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  1. The bacterial strain JCVI-syn3.0 stands as the first example of a living organism with a minimized synthetic genome, derived from the Mycoplasma mycoides genome and chemically synthesized in vitro. Here, we report the experimental evolution of a syn3.0- derived strain. Ten independent replicates were evolved for several hundred generations, leading to growth rate improvements of > 15%. Endpoint strains possessed an average of 8 mutations composed of indels and SNPs, with a pronounced C/G- > A/T transversion bias. Multiple genes were repeated mutational targets across the independent lineages, including phase variable lipoprotein activation, 5 distinct; nonsynonymous substitutions in the same membrane transporter protein, and inactivation of an uncharacterized gene. Transcriptomic analysis revealed an overall tradeoff reflected in upregulated ribosomal proteins and downregulated DNA and RNA related proteins during adaptation. This work establishes the suitability of synthetic, minimal strains for laboratory evolution, providing a means to optimize strain growth characteristics and elucidate gene functionality. 
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    Free, publicly-accessible full text available September 1, 2024
  2. Previously, we found that Ureaplasma parvum internalised into HeLa cells and cyto- solic accumulation of galectin-3. U. parvum induced the host cellular membrane dam- age and survived there. Here, we conducted vesicular trafficking inhibitory screening in yeast to identify U. parvum vacuolating factor (UpVF). U. parvum triggered endo- plasmic reticulum (ER) stress and upregulated the unfolded protein response-related factors, including BiP, P-eIF2 and IRE1 in the host cells, but it blocked the induction of the downstream apoptotic factors. MicroRNA library screening of U. parvum- infected cells and UpVF-transfected cells identified miR-211 and miR-214 as the negative regulators of the apoptotic cascade under ER stress. Transient expression of UpVF induced HeLa cell death with intracellular vacuolization; however, some stable UpVF transformant survived. U. parvum-infected cervical cell lines showed resistance to actinomycin D, and UpVF stable transformant cell lines exhibited resistance to X- ray irradiation, as well as cisplatin and paclitaxel. UpVF expressing cervical cancer xenografts in nude mice also acquired resistance to cisplatin and paclitaxel. A myco- plasma expression vector based on Mycoplasma mycoides, Syn-MBA (multiple banded antigen)-UpVF, reduced HeLa cell survival compared with that of Syn-MBA after 72 hr of infection. These findings together suggest novel mechanisms for Ureaplasma infection and the possible implications for cervical cancer malignancy.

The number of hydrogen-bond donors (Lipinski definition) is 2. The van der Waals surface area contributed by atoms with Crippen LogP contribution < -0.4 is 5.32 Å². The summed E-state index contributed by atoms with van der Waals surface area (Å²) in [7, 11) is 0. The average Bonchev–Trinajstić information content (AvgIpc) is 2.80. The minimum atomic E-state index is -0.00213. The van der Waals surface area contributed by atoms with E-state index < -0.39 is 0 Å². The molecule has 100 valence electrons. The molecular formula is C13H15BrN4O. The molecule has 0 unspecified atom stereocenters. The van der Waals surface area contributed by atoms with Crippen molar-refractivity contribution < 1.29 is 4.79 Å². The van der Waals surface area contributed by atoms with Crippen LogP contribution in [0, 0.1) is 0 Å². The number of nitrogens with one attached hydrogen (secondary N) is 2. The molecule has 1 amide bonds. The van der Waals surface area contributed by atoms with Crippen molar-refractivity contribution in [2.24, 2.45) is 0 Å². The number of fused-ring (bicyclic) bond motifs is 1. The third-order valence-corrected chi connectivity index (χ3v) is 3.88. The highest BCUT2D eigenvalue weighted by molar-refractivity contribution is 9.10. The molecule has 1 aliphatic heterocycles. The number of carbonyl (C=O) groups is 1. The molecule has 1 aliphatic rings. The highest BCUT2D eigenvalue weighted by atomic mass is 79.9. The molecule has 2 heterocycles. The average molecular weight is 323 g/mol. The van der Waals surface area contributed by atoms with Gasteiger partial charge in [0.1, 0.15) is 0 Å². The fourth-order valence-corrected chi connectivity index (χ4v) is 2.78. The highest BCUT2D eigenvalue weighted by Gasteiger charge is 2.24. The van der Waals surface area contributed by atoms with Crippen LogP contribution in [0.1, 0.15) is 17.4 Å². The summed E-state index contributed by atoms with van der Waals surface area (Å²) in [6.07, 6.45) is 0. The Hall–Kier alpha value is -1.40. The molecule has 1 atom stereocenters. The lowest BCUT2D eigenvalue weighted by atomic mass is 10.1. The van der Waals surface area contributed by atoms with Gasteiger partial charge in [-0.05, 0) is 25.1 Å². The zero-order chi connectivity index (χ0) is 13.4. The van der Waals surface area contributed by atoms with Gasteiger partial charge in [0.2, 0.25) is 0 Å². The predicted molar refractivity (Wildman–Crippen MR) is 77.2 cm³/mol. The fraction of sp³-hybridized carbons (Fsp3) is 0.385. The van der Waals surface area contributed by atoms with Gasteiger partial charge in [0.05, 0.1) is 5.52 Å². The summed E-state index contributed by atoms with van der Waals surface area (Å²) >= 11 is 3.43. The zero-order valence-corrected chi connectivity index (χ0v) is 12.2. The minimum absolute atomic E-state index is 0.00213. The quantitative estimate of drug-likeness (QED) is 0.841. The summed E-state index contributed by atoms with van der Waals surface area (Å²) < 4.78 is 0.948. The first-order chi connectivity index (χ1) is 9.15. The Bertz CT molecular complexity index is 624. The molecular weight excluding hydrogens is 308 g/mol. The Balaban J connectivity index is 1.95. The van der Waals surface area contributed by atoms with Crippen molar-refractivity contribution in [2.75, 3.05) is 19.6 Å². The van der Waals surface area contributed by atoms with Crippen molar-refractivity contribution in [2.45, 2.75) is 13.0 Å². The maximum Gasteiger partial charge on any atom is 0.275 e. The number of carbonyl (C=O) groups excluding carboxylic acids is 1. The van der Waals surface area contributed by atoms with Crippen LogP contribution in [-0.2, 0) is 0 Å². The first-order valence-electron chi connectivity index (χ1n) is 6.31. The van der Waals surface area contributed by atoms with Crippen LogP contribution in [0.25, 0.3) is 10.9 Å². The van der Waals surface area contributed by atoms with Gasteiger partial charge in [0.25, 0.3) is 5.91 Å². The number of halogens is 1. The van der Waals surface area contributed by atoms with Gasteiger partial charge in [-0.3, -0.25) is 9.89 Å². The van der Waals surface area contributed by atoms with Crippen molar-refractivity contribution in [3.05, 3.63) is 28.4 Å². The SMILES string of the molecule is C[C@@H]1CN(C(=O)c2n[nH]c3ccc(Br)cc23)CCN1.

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  3. Abstract

    Cell-free expression (CFE) systems are one of the main platforms for building synthetic cells. A major drawback is the orthogonality of cell-free systems across species. To generate a CFE system compatible with recently established minimal cell constructs, we attempted to optimize a Mycoplasma bacterium-based CFE system using lysates of the genome-minimized cell JCVI-syn3A (Syn3A) and its close phylogenetic relative Mycoplasma capricolum (Mcap). To produce mycoplasma-derived crude lysates, we systematically tested methods commonly used for bacteria, based on the S30 protocol of Escherichia coli. Unexpectedly, after numerous attempts to optimize lysate production methods or composition of feeding buffer, none of the Mcap or Syn3A lysates supported cell-free gene expression. Only modest levels of in vitro transcription of RNA aptamers were observed. While our experimental systems were intended to perform transcription and translation, our assays focused on RNA. Further investigations identified persistently high ribonuclease (RNase) activity in all lysates, despite removal of recognizable nucleases from the respective genomes and attempts to inhibit nuclease activities in assorted CFE preparations. An alternative method using digitonin to permeabilize the mycoplasma cell membrane produced a lysate with diminished RNase activity yet still was unable to support cell-free gene expression. We found that intact mycoplasma cells poisoned E. coli cell-free extracts by degrading ribosomal RNAs, indicating that the mycoplasma cells, even the minimal cell, have a surface-associated RNase activity. However, it is not clear which gene encodes the RNase. This work summarizes attempts to produce mycoplasma-based CFE and serves as a cautionary tale for researchers entering this field.